The list of 25 world leaders who authored that statement bears more than a passing resemblance to a list of attendees at a Bilderberg Group, World Economic Forum or G7 meeting. Besides Boris Johnson, the list includes Dutch Prime Minister (and frequent Bilderberg attendee) Mark Rutte; WHO Director-General Tedros Ghebreyesus; and the rock star of democracy to many, Ukrainian President Volodymyr Zelenskyy.
Others include Spanish premier Pedro Sánchez, French President Emmanuel Macron, German Chancellor Angela Merkel, Norwegian Prime Minister Erna Solberg, and European Council President Charles Michel, along with the heads of government of South Africa, Rwanda, Kenya, Greece, Albania, Tunisia, Senegal, Serbia, Indonesia, Trinidad and Tobago, Costa Rica, Chile, and South Korea.
The WHO also is trying to attain what are strikingly called “Triple Billion targets”, as well as the “health-related” Sustainable Development Goals (SDGs) of the United Nations. SDGs are all-encompassing benchmarks that are tied to various concepts, especially “climate change” in terms of emissions goals. The SDGs are a core component of the UN’s infamous Agenda 2030 and are unequivocally designed for straitjacketed global governance. So to see these rules tied to “health” is indicative of a major power grab by the WHO—which would open the door for Big Pharma to push its dangerous vaccines on the public through a more one-size-fits-all approach. The same apparently goes for “personal protection equipment”, which includes face masks.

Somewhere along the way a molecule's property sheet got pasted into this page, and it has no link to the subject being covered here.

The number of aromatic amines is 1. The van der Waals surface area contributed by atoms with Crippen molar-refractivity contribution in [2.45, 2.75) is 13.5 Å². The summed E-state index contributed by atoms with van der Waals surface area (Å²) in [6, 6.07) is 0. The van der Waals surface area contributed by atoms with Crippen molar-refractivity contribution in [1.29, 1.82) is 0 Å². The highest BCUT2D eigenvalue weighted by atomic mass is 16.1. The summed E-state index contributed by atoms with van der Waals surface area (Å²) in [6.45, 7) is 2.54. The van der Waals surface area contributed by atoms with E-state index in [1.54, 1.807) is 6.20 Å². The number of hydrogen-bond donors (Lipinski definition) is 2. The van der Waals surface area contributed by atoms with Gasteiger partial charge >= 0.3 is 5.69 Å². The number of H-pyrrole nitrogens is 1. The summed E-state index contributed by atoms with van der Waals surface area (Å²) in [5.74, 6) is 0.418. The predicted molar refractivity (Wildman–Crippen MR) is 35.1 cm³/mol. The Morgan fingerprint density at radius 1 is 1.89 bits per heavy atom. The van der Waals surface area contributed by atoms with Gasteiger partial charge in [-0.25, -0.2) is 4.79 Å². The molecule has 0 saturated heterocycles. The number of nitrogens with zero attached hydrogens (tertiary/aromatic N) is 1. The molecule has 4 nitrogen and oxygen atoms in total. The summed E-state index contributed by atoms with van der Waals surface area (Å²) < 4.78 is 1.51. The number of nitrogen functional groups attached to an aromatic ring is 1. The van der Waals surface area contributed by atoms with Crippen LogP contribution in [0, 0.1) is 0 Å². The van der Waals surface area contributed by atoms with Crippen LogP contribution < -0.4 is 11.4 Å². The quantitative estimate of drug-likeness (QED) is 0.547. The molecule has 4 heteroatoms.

“The Triple Billion targets are an ambitious initiative to improve the health of billions of people by 2023”, WHO literature explains in the vague, multi-faceted language of globalese, which tends to make power grabs harder to detect. A paragraph of this globalese will suffice to close this article:
They are the foundation of WHO’s Thirteenth General Programme of Work (GPW 13) acting as both a measurement and a policy strategy. They are an integral part of the GPW 13’s Results Framework, a new tool designed to measure and improve WHO’s impact on health at the country level. Measurement of these targets is closely aligned with those of the Sustainable Development Goals [. . .] to accelerate progress towards achieving key targets.”